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Discus throw

The discus throw (  ) is a track and field event in which an athlete throws a heavy disc—called a discus—in an attempt to mark a farther distance than his or her competitors. It is an ancient sport, as demonstrated by the fifth-century-B.C. Myron statue, Discobolus. Although not part of the modern pentathlon, it was one of the events of the ancient Greek pentathlon, which can be dated back to at least to 708 BC.[1]


Modern copy of the Diskophoros, attributed to Alkamenes

Discus is a routine part of most modern track-and-field meets at all levels and is a sport which is particularly iconic of the Olympic Games. The men's competition has been a part of the modern Summer Olympic Games since the first Olympiad in 1896. Images of discus throwers figured prominently in advertising for early modern Games, such as fundraising stamps for the 1896 games and the main posters for the 1920 and 1948 Summer Olympics.

The discus was re-discovered in Christian Georg Kohlrausch and his students in the 1870s. His work around the discus and the earlier throwing techniques have been published since the 1880.

The first modern athlete to throw the discus while rotating the whole body was František Janda-Sukfrom Bohemia (present Czech Republic). He invented this technique when studying the position of the famous statue of Discobolus. After only one year of developing the technique he gained the olympic silver in 1900.

The women's competition was added to the Olympic program in the 1928 games, although they had been competing at some national and regional levels previously.


Discus-thrower, tondo of a kylix by the Kleomelos Painter, Louvre Museum

The discus, the object to be thrown, is a heavy lenticular disc with a weight of 2 kilograms (4.4 lb) and diameter of .219 m (0 ft 812 in) for the men's event, and a weight of 1 kilogram (2.2 lb) and diameter of .180 m (0 ft 7 in) for the women's program.

Under IAAF (international) rules, Youth boys (16–17 years) throw the 1.5 kilograms (3.3 lb) discus, the Junior men (18–19 years) throw the unique 1.75 kilograms (3.9 lb) discus, and the girls/women of those ages throw the 1 kg discus.

In international competition, men throw the 2 kg discus through to age 49. The 1.5 kilograms (3.3 lb) discus is thrown by ages 50–59, and men age 60 and beyond throw the 1 kilogram (2.2 lb) discus. Women throw the 1 kilogram (2.2 lb) discus through to age 74. Starting with age 75, women throw the .75 kilograms (1.7 lb) discus.

The typical discus has sides made of plastic, wood, fiberglass, carbon fiber or metal with a metal rim and a metal core to attain the weight. The rim must be smooth, with no roughness or finger holds. A discus with more weight in the rim produces greater angular momentum for any given spin rate, and thus more stability, although it is more difficult to throw. However, a higher rim weight, if thrown correctly, can lead to a farther throw. A solid rubber discus is sometimes used (see in the United States).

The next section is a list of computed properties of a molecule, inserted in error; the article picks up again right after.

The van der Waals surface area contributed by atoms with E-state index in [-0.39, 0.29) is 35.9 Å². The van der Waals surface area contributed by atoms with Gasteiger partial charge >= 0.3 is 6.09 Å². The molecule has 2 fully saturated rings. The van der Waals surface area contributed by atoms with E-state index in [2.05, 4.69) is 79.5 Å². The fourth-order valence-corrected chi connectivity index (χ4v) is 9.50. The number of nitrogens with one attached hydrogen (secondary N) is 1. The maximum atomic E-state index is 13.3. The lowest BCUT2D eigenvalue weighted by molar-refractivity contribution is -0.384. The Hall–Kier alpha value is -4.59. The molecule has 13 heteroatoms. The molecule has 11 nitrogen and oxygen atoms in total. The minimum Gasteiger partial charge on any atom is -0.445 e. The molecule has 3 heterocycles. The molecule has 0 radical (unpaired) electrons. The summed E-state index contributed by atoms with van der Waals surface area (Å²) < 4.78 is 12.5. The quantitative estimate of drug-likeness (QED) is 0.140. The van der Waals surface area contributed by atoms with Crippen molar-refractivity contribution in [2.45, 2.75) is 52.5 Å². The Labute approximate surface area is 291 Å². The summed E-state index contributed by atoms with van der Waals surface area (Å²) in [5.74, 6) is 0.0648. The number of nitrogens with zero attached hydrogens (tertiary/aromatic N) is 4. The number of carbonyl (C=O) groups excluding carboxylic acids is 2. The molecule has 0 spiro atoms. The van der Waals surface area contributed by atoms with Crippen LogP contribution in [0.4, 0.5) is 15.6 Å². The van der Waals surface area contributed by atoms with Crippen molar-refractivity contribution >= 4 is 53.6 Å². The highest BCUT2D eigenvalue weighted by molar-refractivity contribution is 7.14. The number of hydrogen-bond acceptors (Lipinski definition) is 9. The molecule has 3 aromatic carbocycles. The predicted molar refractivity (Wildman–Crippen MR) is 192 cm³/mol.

To make a throw, the competitor starts in a circle of 2.5 m (8 ft 214 in) diameter, which is recessed in a concrete pad by 20 mm. The thrower typically takes an initial stance facing away from the direction of the throw. He then spins anticlockwise (for right-handers) around one and a half times through the circle to build momentum, then releases his/her throw. The discus must land within a 34.92-degree sector. The rules of competition for discus are virtually identical to those of shot put, except that the circle is larger, a stop board is not used and there are no form rules concerning how the discus is to be thrown.

The distance from the front edge of the circle to where the discus has landed is measured, and distances are rounded down to the nearest centimetre. The competitor's best throw from the allocated number of throws, typically three to six, is recorded, and the competitor who legally throws the discus the farthest is declared the winner. Ties are broken by determining which thrower has the longer second-best throw.

The basic motion is a forehanded sidearm movement. The discus is spun off the index finger or the middle finger of the throwing hand. In flight the disc spins anticlockwise when viewed from above for a left-handed thrower, and clockwise for a righty. As well as achieving maximum momentum in the discus on throwing, the discus' distance is also determined by the trajectory the thrower imparts, as well as the aerodynamic behavior of the discus. Generally, throws into a moderate headwind achieve the maximum distance. Also, a faster-spinning discus imparts greater gyroscopic stability. The technique of discus throwing is quite difficult to master and needs lots of experience to get right, thus most top throwers are 30 years old or more.


The discus technique can be broken down into phases. The purpose is to transfer from the back to the front of the throwing circle while turning through one and half circles. The speed of delivery is high, and speed is built up during the throw (slow to fast). Correct technique involves the build up of torque so that maximum force can be applied to the discus on delivery.

Rutger Smith in phases of the discus throw

During the wind up, keep weight is evenly distributed between the feet, which are about shoulder distance and not overly active. The wind up sets the tone for the entire throw, the rhythm of the throw is very important.

Focusing on rhythm can bring about the consistency to get in the right positions that many throwers lack. Executing a sound discus throw with solid technique requires perfect balance. This is due to the throw being a linear movement combined with a one and a half rotation and an implement at the end of one arm. Thus, a good discus thrower needs to maintain balance within the circle.

For a right handed thrower, the next stage is to move the weight over the left foot. From this position the right foot is raised, and the athlete 'runs' across the circle. There are various techniques for this stage where the leg swings out to a small or great extent, some athletes turn on their left heel (e.g. Ilke Wylluda[2]) but turning on the ball of the foot is far more common.